we're seeing what is called a bullish divergence. each making new highs, relative to where they've been a few weeks ago, they've taken off. meanwhile, the stock itself isn't really doing that. oh, boy, for collins that's an incredibly bullish sign. the fact that the rsi, the relative strength and the stochastics tells collins and all the other chart watchers that the turn is very likely at hand. you get a bullish indicator, you get them in both, it's a major wake-up call to the technical traders and bottom fishers out there. based on what's happening of this daily charts, he feels they shouldn't have any problem makes it above where it is now. although pbr could break out above 14.50, we're going to make a pbramid. for those of you worried that the run in oil may be overdone and a pullback in crude could weigh on petrobras, collins says you're wrong, looking a the the wrong place. the correlation doesn't hold up.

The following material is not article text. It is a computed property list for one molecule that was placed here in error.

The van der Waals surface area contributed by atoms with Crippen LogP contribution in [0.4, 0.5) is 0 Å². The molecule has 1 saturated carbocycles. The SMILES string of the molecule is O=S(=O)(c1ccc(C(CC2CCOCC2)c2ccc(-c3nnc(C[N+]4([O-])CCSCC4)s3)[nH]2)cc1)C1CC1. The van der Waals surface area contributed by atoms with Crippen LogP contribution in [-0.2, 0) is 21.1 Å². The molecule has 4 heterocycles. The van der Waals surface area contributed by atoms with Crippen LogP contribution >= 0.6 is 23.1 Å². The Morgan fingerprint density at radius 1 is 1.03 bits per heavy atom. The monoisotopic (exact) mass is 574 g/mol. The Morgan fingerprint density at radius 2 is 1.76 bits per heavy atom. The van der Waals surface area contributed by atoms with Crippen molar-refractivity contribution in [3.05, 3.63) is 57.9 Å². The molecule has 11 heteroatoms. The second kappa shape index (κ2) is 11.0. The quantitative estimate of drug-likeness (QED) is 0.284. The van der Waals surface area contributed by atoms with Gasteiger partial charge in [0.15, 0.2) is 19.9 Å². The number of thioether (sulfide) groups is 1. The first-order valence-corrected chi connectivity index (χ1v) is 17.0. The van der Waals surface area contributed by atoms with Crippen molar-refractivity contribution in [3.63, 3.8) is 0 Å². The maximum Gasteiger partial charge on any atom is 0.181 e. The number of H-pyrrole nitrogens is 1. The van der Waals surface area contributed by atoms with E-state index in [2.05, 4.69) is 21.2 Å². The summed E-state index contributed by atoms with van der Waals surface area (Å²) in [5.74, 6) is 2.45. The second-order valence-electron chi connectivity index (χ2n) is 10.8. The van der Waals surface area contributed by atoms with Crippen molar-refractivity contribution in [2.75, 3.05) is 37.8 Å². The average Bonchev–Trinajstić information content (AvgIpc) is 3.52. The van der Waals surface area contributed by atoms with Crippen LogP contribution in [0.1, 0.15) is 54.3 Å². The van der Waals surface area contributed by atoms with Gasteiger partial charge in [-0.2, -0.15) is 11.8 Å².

take a look at this chart. it shows the action in pbr, those are the candles, okay. and the correlation between pbr and west texas intermediate crude oil. you might think this chart pretty much trades together, right. it shows a strong relationship between the performance of pbr and the price of crude. this black line does not represent the price of west texas crude. it represents the correlation between west texas crude and petrobras. it's all over the map. there are points where the correlation is over 75%, you want to see a line like that if you wanted to see lock step. you also have points where it is negative 75. and now it's about 50%. in short, there's surprisingly little correlation between how petrobras trades. there is a milder or even inverse correlation. it just doesn't configure that way. stop looking at oil. because collins did find something that petrobras has a strong correlation with and it's not oil, it's right here at the